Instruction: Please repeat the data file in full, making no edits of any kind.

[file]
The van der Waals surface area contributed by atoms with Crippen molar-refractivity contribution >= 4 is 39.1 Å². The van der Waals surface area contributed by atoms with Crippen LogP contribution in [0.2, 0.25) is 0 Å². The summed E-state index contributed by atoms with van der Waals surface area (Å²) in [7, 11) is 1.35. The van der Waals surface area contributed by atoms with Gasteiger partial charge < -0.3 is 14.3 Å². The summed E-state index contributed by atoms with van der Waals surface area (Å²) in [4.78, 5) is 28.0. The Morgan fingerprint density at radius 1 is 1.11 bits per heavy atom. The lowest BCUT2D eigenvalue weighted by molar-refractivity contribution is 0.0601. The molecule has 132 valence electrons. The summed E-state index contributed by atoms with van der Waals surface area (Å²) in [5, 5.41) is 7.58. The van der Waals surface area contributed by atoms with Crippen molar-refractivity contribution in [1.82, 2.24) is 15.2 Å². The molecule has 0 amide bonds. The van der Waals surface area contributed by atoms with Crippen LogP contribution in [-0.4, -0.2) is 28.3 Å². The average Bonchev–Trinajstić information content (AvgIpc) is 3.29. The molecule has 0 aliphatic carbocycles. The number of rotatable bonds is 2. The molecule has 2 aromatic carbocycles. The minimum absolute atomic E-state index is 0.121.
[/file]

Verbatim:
The van der Waals surface area contributed by atoms with Crippen molar-refractivity contribution >= 4 is 39.1 Å². The van der Waals surface area contributed by atoms with Crippen LogP contribution in [0.2, 0.25) is 0 Å². The summed E-state index contributed by atoms with van der Waals surface area (Å²) in [7, 11) is 1.35. The van der Waals surface area contributed by atoms with Gasteiger partial charge < -0.3 is 14.3 Å². The summed E-state index contributed by atoms with van der Waals surface area (Å²) in [4.78, 5) is 28.0. The Morgan fingerprint density at radius 1 is 1.11 bits per heavy atom. The lowest BCUT2D eigenvalue weighted by molar-refractivity contribution is 0.0601. The molecule has 132 valence electrons. The summed E-state index contributed by atoms with van der Waals surface area (Å²) in [5, 5.41) is 7.58. The van der Waals surface area contributed by atoms with Crippen molar-refractivity contribution in [1.82, 2.24) is 15.2 Å². The molecule has 0 amide bonds. The van der Waals surface area contributed by atoms with Crippen LogP contribution in [-0.4, -0.2) is 28.3 Å². The average Bonchev–Trinajstić information content (AvgIpc) is 3.29. The molecule has 0 aliphatic carbocycles. The number of rotatable bonds is 2. The molecule has 2 aromatic carbocycles. The minimum absolute atomic E-state index is 0.121.